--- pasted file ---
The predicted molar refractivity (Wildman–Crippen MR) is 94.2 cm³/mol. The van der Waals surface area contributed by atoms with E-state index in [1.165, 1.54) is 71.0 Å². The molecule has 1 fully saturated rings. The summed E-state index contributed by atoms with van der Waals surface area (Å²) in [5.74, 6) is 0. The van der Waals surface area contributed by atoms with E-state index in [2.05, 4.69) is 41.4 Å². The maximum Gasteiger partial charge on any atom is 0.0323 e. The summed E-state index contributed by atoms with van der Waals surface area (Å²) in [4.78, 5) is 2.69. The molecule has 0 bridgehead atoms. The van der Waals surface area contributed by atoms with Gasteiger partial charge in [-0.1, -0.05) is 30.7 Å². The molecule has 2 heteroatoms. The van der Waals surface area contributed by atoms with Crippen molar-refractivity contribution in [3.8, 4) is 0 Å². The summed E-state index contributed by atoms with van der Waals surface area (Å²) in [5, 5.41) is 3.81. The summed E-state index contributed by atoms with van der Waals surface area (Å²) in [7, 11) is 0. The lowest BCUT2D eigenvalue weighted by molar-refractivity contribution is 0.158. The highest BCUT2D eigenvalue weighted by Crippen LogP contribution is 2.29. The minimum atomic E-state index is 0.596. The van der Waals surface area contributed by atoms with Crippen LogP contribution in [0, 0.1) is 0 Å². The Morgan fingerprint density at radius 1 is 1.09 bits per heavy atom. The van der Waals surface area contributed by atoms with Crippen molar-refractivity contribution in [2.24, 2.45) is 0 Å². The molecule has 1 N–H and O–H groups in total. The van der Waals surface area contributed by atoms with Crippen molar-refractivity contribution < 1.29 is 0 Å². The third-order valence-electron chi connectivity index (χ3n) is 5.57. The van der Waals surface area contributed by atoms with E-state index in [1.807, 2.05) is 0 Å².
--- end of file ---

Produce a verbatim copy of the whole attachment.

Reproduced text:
The predicted molar refractivity (Wildman–Crippen MR) is 94.2 cm³/mol. The van der Waals surface area contributed by atoms with E-state index in [1.165, 1.54) is 71.0 Å². The molecule has 1 fully saturated rings. The summed E-state index contributed by atoms with van der Waals surface area (Å²) in [5.74, 6) is 0. The van der Waals surface area contributed by atoms with E-state index in [2.05, 4.69) is 41.4 Å². The maximum Gasteiger partial charge on any atom is 0.0323 e. The summed E-state index contributed by atoms with van der Waals surface area (Å²) in [4.78, 5) is 2.69. The molecule has 0 bridgehead atoms. The van der Waals surface area contributed by atoms with Gasteiger partial charge in [-0.1, -0.05) is 30.7 Å². The molecule has 2 heteroatoms. The van der Waals surface area contributed by atoms with Crippen molar-refractivity contribution in [3.8, 4) is 0 Å². The summed E-state index contributed by atoms with van der Waals surface area (Å²) in [5, 5.41) is 3.81. The summed E-state index contributed by atoms with van der Waals surface area (Å²) in [7, 11) is 0. The lowest BCUT2D eigenvalue weighted by molar-refractivity contribution is 0.158. The highest BCUT2D eigenvalue weighted by Crippen LogP contribution is 2.29. The minimum atomic E-state index is 0.596. The van der Waals surface area contributed by atoms with Crippen LogP contribution in [0, 0.1) is 0 Å². The Morgan fingerprint density at radius 1 is 1.09 bits per heavy atom. The van der Waals surface area contributed by atoms with Crippen molar-refractivity contribution in [2.24, 2.45) is 0 Å². The molecule has 1 N–H and O–H groups in total. The van der Waals surface area contributed by atoms with Crippen molar-refractivity contribution < 1.29 is 0 Å². The third-order valence-electron chi connectivity index (χ3n) is 5.57. The van der Waals surface area contributed by atoms with E-state index in [1.807, 2.05) is 0 Å².